In the past few years, Bacula has been gaining ground on more established solutions, both open source and proprietary. This talk will introduce you to Bacula, show you the main components, give you an outline of how it works, and illustrate why Bacula is becoming so widespread.
My talk was scheduled for the last session of the last day. By then, many people have departed. Not to worry. I had about 30-40 people there. Next year, I hope to give my three-hour Bacula tutorial. I’ll submit my proposal. The rest is up to OSCON.
I arrived in Portland on Sunday about noon, and headed straight to the OSCON07PGDay event, already in progress. I enjoyed that. Afterwards, I attended the PostgreSQL party put on by Command Prompt, Inc.. By the time I got into my bed, I’d been up for 20 hours.
The next day was the first of two for tutorials. I attended the Code Like a Pythonista: Idiomatic Python tutorial presented by David Goodger, Director & Secretary, Python Software Foundation. Being a Python newbie and having written only one Python program (fp-listen for FreshPorts), I found myself learning a great deal.
During lunch, I ran into Cat Allman, who I’ve known for years through USENIX. She’s recently joined Google and is working with Leslie Hawthorn. I call them the Open Source Angels.
My next scheduled item was Scalable Internet Architectures presented by Theo Schlossnagle. Coincidentally, I’d met Theo the previous day through Robert Treat, whom I’ve known for a few years mostly through IRC and various conferences we’ve attended. Unfortunately, a phone interview prevented my attending this talk, but that didn’t stop a standing-room-only crowed from crushing into the room.
That night, a group of 7 headed off to dinner at Higgins. The place was recommended to me by Bill Pollock of No Starch Press. Amongst the people I convinced to head to this place were Josh Berkus (Sun), David Fetter (PostgreSQL), Jim Nasby (EnterpriseDB), Deepak Giridharagopal (MessageOne), Masood Mortizavi (Sun), and David Maxwell (Coverity). We had a wonderful meal. The staff, atmosphere, and food are amazing. David was our server, but all the staff contributed. Great food. We all enjoyed our meals.
That evening, Sun put on drinks at the Red Robin. That bar was packed solid. I sat and chatted with Robert Treat.
The next day was the first day of the conference sessions. I went to all of the keynotes. The sessions I attended were:
- Managing Technical Debt – Andy Lester
- How I Learned to Stop Worrying and Love My Database: MySQL to PostgreSQL – Kevin Falcone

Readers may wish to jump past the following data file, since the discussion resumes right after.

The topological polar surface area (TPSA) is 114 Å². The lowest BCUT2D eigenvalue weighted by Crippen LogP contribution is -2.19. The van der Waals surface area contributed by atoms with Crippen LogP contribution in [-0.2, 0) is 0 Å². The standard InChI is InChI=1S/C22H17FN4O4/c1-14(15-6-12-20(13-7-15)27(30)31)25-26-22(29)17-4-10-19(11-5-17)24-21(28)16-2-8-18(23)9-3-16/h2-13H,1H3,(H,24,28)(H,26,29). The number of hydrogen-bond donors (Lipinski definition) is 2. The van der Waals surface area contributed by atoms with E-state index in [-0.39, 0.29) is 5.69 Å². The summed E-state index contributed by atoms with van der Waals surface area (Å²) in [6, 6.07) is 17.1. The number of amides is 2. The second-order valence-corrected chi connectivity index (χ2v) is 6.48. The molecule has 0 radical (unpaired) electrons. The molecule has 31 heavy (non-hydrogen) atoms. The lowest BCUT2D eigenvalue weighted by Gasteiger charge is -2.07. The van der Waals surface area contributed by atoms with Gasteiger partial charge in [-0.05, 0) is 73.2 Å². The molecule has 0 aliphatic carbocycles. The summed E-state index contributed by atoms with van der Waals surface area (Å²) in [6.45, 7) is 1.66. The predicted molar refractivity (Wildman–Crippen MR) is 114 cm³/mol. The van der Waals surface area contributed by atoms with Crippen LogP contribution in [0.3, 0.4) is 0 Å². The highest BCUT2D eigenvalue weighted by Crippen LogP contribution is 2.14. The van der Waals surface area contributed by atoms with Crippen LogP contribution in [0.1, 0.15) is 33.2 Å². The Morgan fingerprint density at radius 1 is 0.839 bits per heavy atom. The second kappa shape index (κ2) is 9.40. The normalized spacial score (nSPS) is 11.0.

That evening was the invitation-only Google dinner. I went over to the tram stop to catch a light rail train over to the venue. I saw some people who I was pretty sure were going where I was headed. We introduced ourselves. It turned out they were:
I, ummm, was slightly overwhelmed at this. Here I was travelling to an invitation-only dinner with people who were vastly better known than myself. People I recognized, included Brian W. Fitzpatrick and Ben Collins-Sussman.
When I got to the dinner, the feeling continued. Near the end of the dinner, I mentioned this to Cat and wondered aloud what got me invited to this dinner. She smiled and said that I greatly underestimate myself. :)
Here’s the list of people at that dinner:
Larry Wall and Family
And the Google folks:
Brian ‘Fitz’ Fitzpatrick
Guido van Rossum
On the tram ride back to the hotel, three people got into the same car as me. One was wearing an Instructables t-shirt. I asked her about the site. That was Christy Canida (Community and Marketing Manager, Instructables). With her were Limor Fried (Adafruit Industries) and Phillip Torrone (Senior Editor, MAKE Magazine). The next day, Christy and I were in the same talk and she gave me an Instructables robot sticker. That sticker quickly became the first sticker on my laptop. :)
On Thursday morning, I spied Cat and Leslie in the Starbucks queue. This is when I coined the term Open Source Angels and greeted them as such.
The sessions I did on Thursday included:
- Iptables Attack Visualization – Michael Rash
- PostgreSQL Gems: Running Perl and Ruby Inside the Database – David Fetter
- PDO: PHP Data Objects – Wez Furlong
- Dispelling Legal Myths: Things OSS Developers Get Wrong About Law – Daniel Berlin
- The Absolute Minimum an Open Source Developer Needs to Know About Intellectual Property – Van Lindberg
- Introduction to PL/PHP – Robert Treat
That evening was the SourceForge.net Community Choice Awards. Bacula was nominated for an award, but lost to PHPAdmin… go figure. It was at this event that I learned about the flammable nature of orange peel. Very amusing!
On the last day, Friday, I popped into the presentation room to test my laptop. All was well. The speaker presenting before me was already there. We chatted briefly. It wasn’t until after her talk that I realised it was Stormy Peters. She and I have exchanged emails before. What a shame we didn’t introduce ourselves! Stormy: if you read this, that was me…
My talk went well. I was happy to spread the word about the best backup solution, Bacula. The audience was well informed and asked very pertinent questions. I regret not having a demo system available for display. Next time…
Late Friday afternoon, I headed to the airport via the train. Portland has a great train system for getting to and from the Conference center. It is VERY convenient and fast. I love it.
I’m back home now, sleep deprived, and Starbucks supported, but I’m typing away, hoping to retain most of the information I gained from the conference. I’ll be back next year.